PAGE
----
Hi Ralph! Thanks for the welcome.
I just discovered Sitepoint today -- there's a lot here and I'm looking forward to engaging some of the forums.
The method you mention is definitely the ideal situation. I'm a front-end developer and am often handed mockups from designers who have use blending modes on layers. For instance, a white to black gradient blended with darken to simulate a transparent to black gradient. Up to this point, I have always had to just flatten the image to use the effects, or try to redo it with a transparent gradient manually.
Increasingly I'm building these designs into WordPress themes where I'm allowing users to set background colors from within the theme settings. This means that all of my image-based shadows need to be completely without color, just black/gray to transparent gradients. Basically, alpha channel only.
From a technical aspect, I would need software to look at a blended layer and the layer over which it is transposed .
Next, it would need to use some a pattern to simulate the "luminosity" of each blended pixel -- i.e. take the rgb values observed in the flattened image and pick a shade of gray that it roughly matches. It would have to calculate that shade of gray using rgba(0,0,0, x) where x is equal to the opacity over a white background.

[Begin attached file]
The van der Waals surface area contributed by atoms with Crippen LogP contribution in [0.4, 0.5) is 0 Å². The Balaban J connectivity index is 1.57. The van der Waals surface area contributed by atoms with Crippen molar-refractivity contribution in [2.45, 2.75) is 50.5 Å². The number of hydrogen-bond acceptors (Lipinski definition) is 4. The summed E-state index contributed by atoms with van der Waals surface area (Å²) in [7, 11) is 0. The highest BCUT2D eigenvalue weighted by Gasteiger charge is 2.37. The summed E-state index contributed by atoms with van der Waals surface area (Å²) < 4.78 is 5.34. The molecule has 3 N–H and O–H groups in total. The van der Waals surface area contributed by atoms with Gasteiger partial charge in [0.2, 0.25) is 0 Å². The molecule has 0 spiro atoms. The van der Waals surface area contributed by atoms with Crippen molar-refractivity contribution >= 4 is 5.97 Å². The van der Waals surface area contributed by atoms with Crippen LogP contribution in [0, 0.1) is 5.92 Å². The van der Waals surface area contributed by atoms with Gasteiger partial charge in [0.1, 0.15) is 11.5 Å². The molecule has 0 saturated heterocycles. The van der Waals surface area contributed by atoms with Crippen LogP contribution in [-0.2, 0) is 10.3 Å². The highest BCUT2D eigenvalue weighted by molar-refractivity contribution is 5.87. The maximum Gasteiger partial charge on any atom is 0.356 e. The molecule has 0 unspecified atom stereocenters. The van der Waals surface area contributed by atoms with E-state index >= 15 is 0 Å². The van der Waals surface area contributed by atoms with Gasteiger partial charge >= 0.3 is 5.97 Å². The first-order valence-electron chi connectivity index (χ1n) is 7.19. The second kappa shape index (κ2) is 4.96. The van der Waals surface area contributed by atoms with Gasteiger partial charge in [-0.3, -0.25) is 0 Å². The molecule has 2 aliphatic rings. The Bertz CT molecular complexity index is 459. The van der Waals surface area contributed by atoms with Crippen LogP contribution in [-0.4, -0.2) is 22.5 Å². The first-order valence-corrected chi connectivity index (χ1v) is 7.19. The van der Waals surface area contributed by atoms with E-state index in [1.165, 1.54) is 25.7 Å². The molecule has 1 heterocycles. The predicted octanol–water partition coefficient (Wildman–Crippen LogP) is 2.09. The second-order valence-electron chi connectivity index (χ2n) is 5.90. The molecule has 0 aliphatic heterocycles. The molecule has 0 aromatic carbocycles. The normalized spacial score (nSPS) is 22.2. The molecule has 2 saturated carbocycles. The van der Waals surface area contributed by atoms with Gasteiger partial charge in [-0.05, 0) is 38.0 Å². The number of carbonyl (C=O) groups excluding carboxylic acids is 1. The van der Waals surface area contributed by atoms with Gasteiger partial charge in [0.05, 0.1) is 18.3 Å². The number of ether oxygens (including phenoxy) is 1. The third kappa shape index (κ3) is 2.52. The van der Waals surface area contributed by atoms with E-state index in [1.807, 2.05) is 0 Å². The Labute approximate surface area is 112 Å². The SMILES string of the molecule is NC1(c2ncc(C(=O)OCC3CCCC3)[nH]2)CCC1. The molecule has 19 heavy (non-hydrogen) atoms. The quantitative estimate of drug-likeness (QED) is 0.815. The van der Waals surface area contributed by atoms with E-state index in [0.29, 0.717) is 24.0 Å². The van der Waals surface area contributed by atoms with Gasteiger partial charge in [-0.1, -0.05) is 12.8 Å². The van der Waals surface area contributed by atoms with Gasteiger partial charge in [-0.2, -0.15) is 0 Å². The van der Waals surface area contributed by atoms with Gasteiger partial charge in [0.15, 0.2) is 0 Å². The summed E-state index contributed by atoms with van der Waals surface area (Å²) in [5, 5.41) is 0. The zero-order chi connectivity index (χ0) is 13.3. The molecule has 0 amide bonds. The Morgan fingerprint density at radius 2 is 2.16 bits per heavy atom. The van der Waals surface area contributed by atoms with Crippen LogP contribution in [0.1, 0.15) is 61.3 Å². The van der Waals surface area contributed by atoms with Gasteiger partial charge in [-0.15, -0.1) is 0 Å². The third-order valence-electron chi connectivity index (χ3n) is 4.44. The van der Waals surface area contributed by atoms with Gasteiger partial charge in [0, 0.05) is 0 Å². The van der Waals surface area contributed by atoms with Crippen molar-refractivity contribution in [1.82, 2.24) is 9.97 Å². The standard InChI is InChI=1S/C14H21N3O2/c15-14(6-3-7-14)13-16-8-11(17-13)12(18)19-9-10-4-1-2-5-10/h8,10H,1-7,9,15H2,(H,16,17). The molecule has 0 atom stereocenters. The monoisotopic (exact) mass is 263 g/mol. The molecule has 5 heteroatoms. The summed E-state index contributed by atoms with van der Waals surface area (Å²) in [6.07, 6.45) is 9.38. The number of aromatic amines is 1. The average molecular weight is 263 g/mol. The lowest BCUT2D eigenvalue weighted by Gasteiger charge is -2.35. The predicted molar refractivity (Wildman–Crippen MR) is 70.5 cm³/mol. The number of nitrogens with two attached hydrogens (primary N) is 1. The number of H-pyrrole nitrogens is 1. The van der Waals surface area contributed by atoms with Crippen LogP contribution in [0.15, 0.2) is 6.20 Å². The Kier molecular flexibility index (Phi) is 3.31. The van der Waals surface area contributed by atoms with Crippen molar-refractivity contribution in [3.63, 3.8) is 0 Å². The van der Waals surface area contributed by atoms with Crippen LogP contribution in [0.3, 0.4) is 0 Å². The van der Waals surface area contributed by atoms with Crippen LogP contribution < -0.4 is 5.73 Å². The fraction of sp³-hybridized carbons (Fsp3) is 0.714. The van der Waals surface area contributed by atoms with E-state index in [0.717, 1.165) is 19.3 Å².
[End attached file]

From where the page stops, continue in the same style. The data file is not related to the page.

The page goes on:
But what happens when you've taken a shadow that was designed on a light yellow background, and want to place it over a dark blue background, and still get a shadow effect (not a glow)? To work around situations where the darkest pixel value of a shadow gradient is lighter than a chosen background color we could do the following: If all of the pixel values in the shadow gradient were shifted so the darkest pixel value was always adjusted to rgba(0,0,0,1), then you could re-adjust opacity later in CSS to make it look "good" over any particular background.
Just some thoughts. I don't think there is any way to currently pull this off in an image editor.